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If you would like further information on our project, please send an email to Karen Bunning at K.Bunning@uea.ac.uk with your name, area of work/interest and contact details.
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Including adults who may lack capacity and/or may have communication difficulties in ethically-sound research
Research involving human beings is essential for developing new knowledge. Gaining informed consent is one of the prerequisites of such research. As people live longer, so the number of people who have dementia or who have had strokes rises. Improved neonatal care means that premature babies are also surviving in greater numbers, with an associated risk of developmental disability. All this means that the number of vulnerable people who require some kind of support in decision-making is increasing.
The big ethical question is whether it is appropriate to include such people in research. We have legal, ethical and regulatory frameworks governing capacity and consent that are provided for under the Mental Capacity Act (MCA: 2005). However, the process becomes complicated when there are questions about a person’s ability to give informed consent. It may even lead to the exclusion of certain individuals and groups, meaning they are under-represented in research. This in turn may negatively impact the development of medical, educational and social interventions.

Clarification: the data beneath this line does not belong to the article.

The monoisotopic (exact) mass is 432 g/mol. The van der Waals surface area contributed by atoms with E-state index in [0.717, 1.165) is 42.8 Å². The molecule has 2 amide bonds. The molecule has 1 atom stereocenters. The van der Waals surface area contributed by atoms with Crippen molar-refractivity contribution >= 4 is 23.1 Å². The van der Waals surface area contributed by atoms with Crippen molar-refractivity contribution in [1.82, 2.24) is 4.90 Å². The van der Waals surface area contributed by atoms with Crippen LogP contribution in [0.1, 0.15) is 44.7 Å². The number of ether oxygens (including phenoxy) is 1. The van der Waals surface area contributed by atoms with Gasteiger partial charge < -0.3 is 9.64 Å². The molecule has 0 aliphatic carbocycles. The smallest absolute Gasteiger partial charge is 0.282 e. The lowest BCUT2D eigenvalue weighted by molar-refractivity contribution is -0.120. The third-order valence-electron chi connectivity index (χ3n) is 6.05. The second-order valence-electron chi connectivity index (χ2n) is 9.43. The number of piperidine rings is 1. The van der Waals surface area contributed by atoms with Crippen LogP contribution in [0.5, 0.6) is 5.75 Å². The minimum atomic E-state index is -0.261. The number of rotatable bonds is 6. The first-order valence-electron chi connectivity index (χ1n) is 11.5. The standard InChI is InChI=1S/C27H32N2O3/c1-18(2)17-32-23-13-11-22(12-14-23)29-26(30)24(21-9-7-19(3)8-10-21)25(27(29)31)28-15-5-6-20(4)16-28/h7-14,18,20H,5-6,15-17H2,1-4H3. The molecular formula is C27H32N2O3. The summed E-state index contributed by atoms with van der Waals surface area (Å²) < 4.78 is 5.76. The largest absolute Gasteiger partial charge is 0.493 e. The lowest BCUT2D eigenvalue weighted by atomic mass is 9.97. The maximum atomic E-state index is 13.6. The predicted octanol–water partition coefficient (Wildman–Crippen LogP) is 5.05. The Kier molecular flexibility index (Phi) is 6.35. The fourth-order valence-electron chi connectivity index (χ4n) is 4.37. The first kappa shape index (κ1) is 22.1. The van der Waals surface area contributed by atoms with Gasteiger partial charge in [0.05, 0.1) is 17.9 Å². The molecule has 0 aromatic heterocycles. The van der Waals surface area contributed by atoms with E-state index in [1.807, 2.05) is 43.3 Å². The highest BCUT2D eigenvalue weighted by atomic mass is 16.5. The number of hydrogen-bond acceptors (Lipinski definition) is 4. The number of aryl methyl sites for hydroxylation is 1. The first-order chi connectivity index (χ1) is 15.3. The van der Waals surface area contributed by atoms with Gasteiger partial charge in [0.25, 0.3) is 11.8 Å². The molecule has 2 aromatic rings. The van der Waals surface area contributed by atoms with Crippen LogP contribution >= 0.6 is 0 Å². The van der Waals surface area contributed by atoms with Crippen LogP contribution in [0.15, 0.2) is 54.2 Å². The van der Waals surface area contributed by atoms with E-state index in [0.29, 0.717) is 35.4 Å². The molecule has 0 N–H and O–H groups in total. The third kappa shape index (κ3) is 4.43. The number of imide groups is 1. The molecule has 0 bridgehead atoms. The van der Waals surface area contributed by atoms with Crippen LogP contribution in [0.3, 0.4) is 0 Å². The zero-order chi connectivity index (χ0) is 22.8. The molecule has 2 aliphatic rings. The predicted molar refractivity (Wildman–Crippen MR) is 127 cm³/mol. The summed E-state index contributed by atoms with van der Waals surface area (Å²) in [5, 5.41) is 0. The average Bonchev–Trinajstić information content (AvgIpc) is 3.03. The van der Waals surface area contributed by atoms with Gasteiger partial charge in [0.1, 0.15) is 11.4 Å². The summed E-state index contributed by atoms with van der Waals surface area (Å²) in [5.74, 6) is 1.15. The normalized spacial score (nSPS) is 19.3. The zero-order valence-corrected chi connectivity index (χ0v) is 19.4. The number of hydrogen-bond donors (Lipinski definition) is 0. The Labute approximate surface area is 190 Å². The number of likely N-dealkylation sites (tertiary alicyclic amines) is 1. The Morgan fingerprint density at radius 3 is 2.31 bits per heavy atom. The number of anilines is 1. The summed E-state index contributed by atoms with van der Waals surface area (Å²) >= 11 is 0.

Project ASSENT was conducted over 4 years (2018-2022). It was defined by 3 related stages:
Stage 1: the ethico-legal landscape in England and Wales;
Stage 2: current practice in the development and ethical review of research;
Stage 3: development of guidance that provides enhancements to the MCA Code of Practice within the context of existing legislation.
Our end of project reports are available for download on this website under 'documents'.